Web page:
BEND, OR -- A Bend driver is accused of crashing into the pergola at the Deschutes County Circuit Court early Monday morning. At about 1:45 a.m., a Bend Police officer on patrol near the intersection of NW Bond and Franklin says a black Dodge Challenger drove west through the intersection without stopping at the flashing red light, then accelerated north on Bond Street. 

The officer attempted to initiate a traffic stop but Bend PD says they did not pursue due to safety concerns. The suspect was allegedly driving 70 MPH in a 20 MPH zone. The officer says the Challenger sped through the flashing red light at the intersection of Bond and Oregon, then continue along Bond through Greenwood Avenue before hitting something and going airborne. The vehicle collided with the steel pergola outside Deschutes County Circuit Court at 1100 NW Bond Street. 

The driver, identified as 30-year-old Timothy Bates of Bend, exited the Challenger. After an investigation and field sobriety tests, Bates was taken into custody on suspicion of DUII and was taken to St. Charles Bend for medical evaluation before being lodged at the Deschutes County Jail on charges of DUII, reckless driving and first-degree criminal mischief. 

EDCO Releases List Of Region's Largest Employers

BEND, OR -- EDCO’s annual list of Central Oregon’s largest employers is out. St. Charles Health System tops the list again, employing 4,400 people; down slightly from last year. Mt. Bachelor comes in second, with almost 1,100 employees.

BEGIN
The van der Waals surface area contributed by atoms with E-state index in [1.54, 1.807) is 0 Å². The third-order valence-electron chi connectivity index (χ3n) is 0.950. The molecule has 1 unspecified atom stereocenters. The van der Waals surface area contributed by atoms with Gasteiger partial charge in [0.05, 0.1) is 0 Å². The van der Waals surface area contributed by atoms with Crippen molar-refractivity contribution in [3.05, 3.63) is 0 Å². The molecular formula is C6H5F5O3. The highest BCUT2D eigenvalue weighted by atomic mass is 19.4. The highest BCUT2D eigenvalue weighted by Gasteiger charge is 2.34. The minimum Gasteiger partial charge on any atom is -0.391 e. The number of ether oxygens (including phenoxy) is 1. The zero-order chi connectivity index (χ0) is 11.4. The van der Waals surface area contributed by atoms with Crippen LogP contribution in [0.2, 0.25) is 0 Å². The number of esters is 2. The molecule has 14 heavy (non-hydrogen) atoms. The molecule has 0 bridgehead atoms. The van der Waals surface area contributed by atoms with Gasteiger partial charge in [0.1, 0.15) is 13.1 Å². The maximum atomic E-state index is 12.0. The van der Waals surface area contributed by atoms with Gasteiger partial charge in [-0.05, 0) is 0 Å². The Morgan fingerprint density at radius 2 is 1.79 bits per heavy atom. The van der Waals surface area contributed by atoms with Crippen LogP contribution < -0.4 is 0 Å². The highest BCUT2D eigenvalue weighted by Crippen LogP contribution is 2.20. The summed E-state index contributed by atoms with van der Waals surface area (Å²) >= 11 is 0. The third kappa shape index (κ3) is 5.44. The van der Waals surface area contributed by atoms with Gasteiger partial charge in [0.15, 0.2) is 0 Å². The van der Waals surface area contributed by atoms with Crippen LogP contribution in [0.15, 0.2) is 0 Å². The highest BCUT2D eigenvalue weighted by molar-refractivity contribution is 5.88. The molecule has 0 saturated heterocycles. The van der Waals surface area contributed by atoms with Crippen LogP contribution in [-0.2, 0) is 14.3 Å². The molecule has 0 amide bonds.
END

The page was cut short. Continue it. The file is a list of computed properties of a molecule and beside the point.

This year the top 50 private companies collectively employ over 20,900 Central Oregonians, or roughly 20% of the region’s first quarter annual average total non-farm employment of 104,450. 

The top five traded-sector businesses in the region include:

  1. Bright Wood Corporation (Regional) - The largest independent manufacturer of window and patio door components and engineered dimension lumber in the U.S.
  2. Les Schwab Headquarters & Tire Centers (Regional) – Started as a small shop in Prineville, Oregon in 1952, Les Schwab Tire Centers now employs over 7,000 people across the country.
  3. BASX Solutions (Redmond) – An industry-leader in manufacturing high efficiency data center cooling solutions, cleanroom systems, custom HVAC systems, and modular solutions.
  4. Lonza, formerly Bend Research (Bend) – A leading global provider of integrated healthcare solutions ranging from early phase development to custom development and manufacturing of active pharmaceutical ingredients.
  5. Epic Aircraft, LLC (Bend) – Leading designer and manufacturer of high-performance, all-composite, six-seat single-engine turboprop aircraft.

These five companies created 486 jobs last year and increased their total combined employment by 16.5%.